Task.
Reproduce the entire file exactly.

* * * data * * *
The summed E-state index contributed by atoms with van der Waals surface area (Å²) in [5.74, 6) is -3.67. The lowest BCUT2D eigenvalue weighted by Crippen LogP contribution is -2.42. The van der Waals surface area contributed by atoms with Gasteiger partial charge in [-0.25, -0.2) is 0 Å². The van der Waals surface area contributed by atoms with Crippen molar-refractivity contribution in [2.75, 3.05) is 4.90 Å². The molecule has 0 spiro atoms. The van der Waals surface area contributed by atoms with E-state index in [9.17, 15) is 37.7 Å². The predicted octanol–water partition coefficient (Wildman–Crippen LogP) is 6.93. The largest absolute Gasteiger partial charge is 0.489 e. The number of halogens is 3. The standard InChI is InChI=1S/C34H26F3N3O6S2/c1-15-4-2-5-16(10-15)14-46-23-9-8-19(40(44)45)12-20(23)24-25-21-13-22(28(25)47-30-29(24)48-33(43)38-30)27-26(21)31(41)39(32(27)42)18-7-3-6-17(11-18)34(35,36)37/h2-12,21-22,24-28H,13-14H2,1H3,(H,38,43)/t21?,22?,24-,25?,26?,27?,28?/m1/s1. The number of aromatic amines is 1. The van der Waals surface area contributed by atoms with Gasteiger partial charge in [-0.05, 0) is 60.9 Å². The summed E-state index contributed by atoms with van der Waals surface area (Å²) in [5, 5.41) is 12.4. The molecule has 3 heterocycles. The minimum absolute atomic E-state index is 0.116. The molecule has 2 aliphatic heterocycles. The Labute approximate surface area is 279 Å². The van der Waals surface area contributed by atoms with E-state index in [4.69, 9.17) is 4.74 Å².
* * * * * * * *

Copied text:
The summed E-state index contributed by atoms with van der Waals surface area (Å²) in [5.74, 6) is -3.67. The lowest BCUT2D eigenvalue weighted by Crippen LogP contribution is -2.42. The van der Waals surface area contributed by atoms with Gasteiger partial charge in [-0.25, -0.2) is 0 Å². The van der Waals surface area contributed by atoms with Crippen molar-refractivity contribution in [2.75, 3.05) is 4.90 Å². The molecule has 0 spiro atoms. The van der Waals surface area contributed by atoms with E-state index in [9.17, 15) is 37.7 Å². The predicted octanol–water partition coefficient (Wildman–Crippen LogP) is 6.93. The largest absolute Gasteiger partial charge is 0.489 e. The number of halogens is 3. The standard InChI is InChI=1S/C34H26F3N3O6S2/c1-15-4-2-5-16(10-15)14-46-23-9-8-19(40(44)45)12-20(23)24-25-21-13-22(28(25)47-30-29(24)48-33(43)38-30)27-26(21)31(41)39(32(27)42)18-7-3-6-17(11-18)34(35,36)37/h2-12,21-22,24-28H,13-14H2,1H3,(H,38,43)/t21?,22?,24-,25?,26?,27?,28?/m1/s1. The number of aromatic amines is 1. The van der Waals surface area contributed by atoms with Gasteiger partial charge in [-0.05, 0) is 60.9 Å². The summed E-state index contributed by atoms with van der Waals surface area (Å²) in [5, 5.41) is 12.4. The molecule has 3 heterocycles. The minimum absolute atomic E-state index is 0.116. The molecule has 2 aliphatic heterocycles. The Labute approximate surface area is 279 Å². The van der Waals surface area contributed by atoms with E-state index in [4.69, 9.17) is 4.74 Å².